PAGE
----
Calprotectin and Lactoferrin are the two markers on that panel that may indicate IBD. Those markers do track with disease activity, so if you test in remission they may be negative – which would be great 🙂
      Hope this helps!

  4. Dr. Ruscio is it possible to miss IBD on a comprehensive stool analysis, if when you took it, you were on an AIP diet for an extended amount of time, and or felt like you were generally in remission?

    1. Hi Erika,
      Calprotectin and Lactoferrin are the two markers on that panel that may indicate IBD. Those markers do track with disease activity, so if you test in remission they may be negative – which would be great 🙂
      Hope this helps!

  5. I think these are all really helpful tips for living with autoimmune disorders. I found it especially interesting to learn that diet plays a big part in healing. It says that focusing on protein, vegetables, fruits, and health fats are all really beneficial if you have autoimmune trouble.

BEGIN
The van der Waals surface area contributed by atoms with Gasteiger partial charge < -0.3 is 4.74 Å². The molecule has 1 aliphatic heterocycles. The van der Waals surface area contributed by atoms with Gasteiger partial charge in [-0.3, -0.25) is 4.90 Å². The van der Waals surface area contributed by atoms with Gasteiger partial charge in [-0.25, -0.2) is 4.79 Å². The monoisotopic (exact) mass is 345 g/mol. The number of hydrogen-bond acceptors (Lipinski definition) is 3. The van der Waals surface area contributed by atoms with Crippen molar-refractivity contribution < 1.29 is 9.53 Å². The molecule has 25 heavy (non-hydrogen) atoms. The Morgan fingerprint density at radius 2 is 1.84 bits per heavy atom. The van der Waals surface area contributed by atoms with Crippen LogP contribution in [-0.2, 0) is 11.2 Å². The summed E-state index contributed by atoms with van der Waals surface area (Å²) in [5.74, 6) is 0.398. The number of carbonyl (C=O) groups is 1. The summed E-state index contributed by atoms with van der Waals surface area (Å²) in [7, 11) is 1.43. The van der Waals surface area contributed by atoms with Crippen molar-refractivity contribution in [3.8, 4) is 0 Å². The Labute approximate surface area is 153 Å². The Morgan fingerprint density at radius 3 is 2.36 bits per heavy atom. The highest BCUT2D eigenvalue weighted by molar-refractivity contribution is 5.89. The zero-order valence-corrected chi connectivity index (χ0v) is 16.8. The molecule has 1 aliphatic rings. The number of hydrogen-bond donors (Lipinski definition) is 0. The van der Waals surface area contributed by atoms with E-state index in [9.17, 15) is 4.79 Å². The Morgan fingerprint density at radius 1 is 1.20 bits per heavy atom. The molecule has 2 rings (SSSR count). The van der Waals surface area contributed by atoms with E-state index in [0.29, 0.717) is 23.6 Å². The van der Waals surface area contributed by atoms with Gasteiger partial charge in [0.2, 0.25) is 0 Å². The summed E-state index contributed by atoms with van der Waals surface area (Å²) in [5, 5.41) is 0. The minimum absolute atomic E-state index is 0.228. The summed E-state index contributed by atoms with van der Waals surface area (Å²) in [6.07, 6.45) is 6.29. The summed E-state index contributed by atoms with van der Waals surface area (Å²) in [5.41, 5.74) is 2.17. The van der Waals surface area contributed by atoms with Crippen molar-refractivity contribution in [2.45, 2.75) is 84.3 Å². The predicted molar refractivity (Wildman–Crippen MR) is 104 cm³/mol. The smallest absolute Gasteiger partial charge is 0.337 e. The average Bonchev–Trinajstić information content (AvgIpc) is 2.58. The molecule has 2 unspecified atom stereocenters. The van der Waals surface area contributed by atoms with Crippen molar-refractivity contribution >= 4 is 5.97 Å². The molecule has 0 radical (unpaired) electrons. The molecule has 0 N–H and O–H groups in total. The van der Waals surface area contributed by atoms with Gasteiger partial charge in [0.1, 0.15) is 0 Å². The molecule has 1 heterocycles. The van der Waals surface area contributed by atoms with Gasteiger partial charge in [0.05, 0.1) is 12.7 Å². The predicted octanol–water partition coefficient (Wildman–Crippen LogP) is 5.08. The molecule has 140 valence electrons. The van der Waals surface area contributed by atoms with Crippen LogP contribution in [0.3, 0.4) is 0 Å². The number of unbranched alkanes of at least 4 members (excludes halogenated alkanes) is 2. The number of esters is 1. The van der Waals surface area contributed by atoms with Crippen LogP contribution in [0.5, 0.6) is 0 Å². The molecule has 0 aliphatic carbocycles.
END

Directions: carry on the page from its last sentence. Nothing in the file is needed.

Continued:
6. I think these are all really helpful tips for living with autoimmune disorders. I found it especially interesting to learn that diet plays a big part in healing. It says that focusing on protein, vegetables, fruits, and health fats are all really beneficial if you have autoimmune trouble.